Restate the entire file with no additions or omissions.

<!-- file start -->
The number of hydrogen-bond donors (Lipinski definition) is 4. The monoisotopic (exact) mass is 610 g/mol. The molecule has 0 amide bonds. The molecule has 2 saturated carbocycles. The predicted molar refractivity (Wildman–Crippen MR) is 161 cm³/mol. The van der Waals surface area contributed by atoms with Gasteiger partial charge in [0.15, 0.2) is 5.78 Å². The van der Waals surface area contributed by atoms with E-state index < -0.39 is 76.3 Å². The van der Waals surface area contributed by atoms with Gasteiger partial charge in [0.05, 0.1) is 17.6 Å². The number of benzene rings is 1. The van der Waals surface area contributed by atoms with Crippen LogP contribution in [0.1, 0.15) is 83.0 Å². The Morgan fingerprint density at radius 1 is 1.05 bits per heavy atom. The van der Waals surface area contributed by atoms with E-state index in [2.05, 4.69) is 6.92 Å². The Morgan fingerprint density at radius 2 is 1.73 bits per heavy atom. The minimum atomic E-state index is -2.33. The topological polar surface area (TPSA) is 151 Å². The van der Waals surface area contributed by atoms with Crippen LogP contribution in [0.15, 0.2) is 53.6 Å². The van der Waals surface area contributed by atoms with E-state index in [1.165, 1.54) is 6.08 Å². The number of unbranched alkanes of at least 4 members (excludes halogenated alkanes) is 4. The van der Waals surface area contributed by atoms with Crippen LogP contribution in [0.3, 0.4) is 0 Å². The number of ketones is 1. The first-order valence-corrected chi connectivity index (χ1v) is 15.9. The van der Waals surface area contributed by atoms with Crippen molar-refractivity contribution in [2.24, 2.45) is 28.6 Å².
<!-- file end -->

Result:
The number of hydrogen-bond donors (Lipinski definition) is 4. The monoisotopic (exact) mass is 610 g/mol. The molecule has 0 amide bonds. The molecule has 2 saturated carbocycles. The predicted molar refractivity (Wildman–Crippen MR) is 161 cm³/mol. The van der Waals surface area contributed by atoms with Gasteiger partial charge in [0.15, 0.2) is 5.78 Å². The van der Waals surface area contributed by atoms with E-state index < -0.39 is 76.3 Å². The van der Waals surface area contributed by atoms with Gasteiger partial charge in [0.05, 0.1) is 17.6 Å². The number of benzene rings is 1. The van der Waals surface area contributed by atoms with Crippen LogP contribution in [0.1, 0.15) is 83.0 Å². The Morgan fingerprint density at radius 1 is 1.05 bits per heavy atom. The van der Waals surface area contributed by atoms with E-state index in [2.05, 4.69) is 6.92 Å². The Morgan fingerprint density at radius 2 is 1.73 bits per heavy atom. The minimum atomic E-state index is -2.33. The topological polar surface area (TPSA) is 151 Å². The van der Waals surface area contributed by atoms with Crippen LogP contribution in [0.15, 0.2) is 53.6 Å². The van der Waals surface area contributed by atoms with E-state index in [1.165, 1.54) is 6.08 Å². The number of unbranched alkanes of at least 4 members (excludes halogenated alkanes) is 4. The van der Waals surface area contributed by atoms with Crippen LogP contribution in [0.3, 0.4) is 0 Å². The number of ketones is 1. The first-order valence-corrected chi connectivity index (χ1v) is 15.9. The van der Waals surface area contributed by atoms with Crippen molar-refractivity contribution in [2.24, 2.45) is 28.6 Å².